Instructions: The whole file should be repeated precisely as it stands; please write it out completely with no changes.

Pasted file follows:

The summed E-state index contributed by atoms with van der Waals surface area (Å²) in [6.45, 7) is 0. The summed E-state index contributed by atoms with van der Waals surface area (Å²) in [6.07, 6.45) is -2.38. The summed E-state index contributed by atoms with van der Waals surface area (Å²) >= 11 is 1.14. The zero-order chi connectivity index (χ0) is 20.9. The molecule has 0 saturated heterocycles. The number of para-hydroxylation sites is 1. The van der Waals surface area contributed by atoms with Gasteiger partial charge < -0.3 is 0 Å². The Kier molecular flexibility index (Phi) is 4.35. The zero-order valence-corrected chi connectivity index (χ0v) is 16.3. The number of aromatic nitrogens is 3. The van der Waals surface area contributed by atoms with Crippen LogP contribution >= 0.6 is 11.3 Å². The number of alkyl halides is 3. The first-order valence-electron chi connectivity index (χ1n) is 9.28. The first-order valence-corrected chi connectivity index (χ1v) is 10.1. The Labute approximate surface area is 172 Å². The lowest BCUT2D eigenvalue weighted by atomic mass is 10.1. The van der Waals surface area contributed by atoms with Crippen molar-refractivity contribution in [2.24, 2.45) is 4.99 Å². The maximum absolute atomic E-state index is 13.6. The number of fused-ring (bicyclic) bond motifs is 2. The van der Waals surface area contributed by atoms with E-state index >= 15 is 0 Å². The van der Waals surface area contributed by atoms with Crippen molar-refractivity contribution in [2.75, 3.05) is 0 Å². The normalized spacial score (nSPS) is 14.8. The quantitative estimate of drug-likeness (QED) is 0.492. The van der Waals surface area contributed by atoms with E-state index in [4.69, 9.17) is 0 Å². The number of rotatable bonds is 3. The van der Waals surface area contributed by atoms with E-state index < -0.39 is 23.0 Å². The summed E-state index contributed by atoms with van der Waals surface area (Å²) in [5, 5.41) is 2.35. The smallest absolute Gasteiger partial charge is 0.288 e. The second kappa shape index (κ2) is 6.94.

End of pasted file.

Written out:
The summed E-state index contributed by atoms with van der Waals surface area (Å²) in [6.45, 7) is 0. The summed E-state index contributed by atoms with van der Waals surface area (Å²) in [6.07, 6.45) is -2.38. The summed E-state index contributed by atoms with van der Waals surface area (Å²) >= 11 is 1.14. The zero-order chi connectivity index (χ0) is 20.9. The molecule has 0 saturated heterocycles. The number of para-hydroxylation sites is 1. The van der Waals surface area contributed by atoms with Gasteiger partial charge < -0.3 is 0 Å². The Kier molecular flexibility index (Phi) is 4.35. The zero-order valence-corrected chi connectivity index (χ0v) is 16.3. The number of aromatic nitrogens is 3. The van der Waals surface area contributed by atoms with Crippen LogP contribution >= 0.6 is 11.3 Å². The number of alkyl halides is 3. The first-order valence-electron chi connectivity index (χ1n) is 9.28. The first-order valence-corrected chi connectivity index (χ1v) is 10.1. The Labute approximate surface area is 172 Å². The lowest BCUT2D eigenvalue weighted by atomic mass is 10.1. The van der Waals surface area contributed by atoms with Crippen molar-refractivity contribution in [2.24, 2.45) is 4.99 Å². The maximum absolute atomic E-state index is 13.6. The number of fused-ring (bicyclic) bond motifs is 2. The van der Waals surface area contributed by atoms with E-state index >= 15 is 0 Å². The van der Waals surface area contributed by atoms with Crippen molar-refractivity contribution in [2.75, 3.05) is 0 Å². The normalized spacial score (nSPS) is 14.8. The quantitative estimate of drug-likeness (QED) is 0.492. The van der Waals surface area contributed by atoms with E-state index in [4.69, 9.17) is 0 Å². The number of rotatable bonds is 3. The van der Waals surface area contributed by atoms with E-state index < -0.39 is 23.0 Å². The summed E-state index contributed by atoms with van der Waals surface area (Å²) in [5, 5.41) is 2.35. The smallest absolute Gasteiger partial charge is 0.288 e. The second kappa shape index (κ2) is 6.94.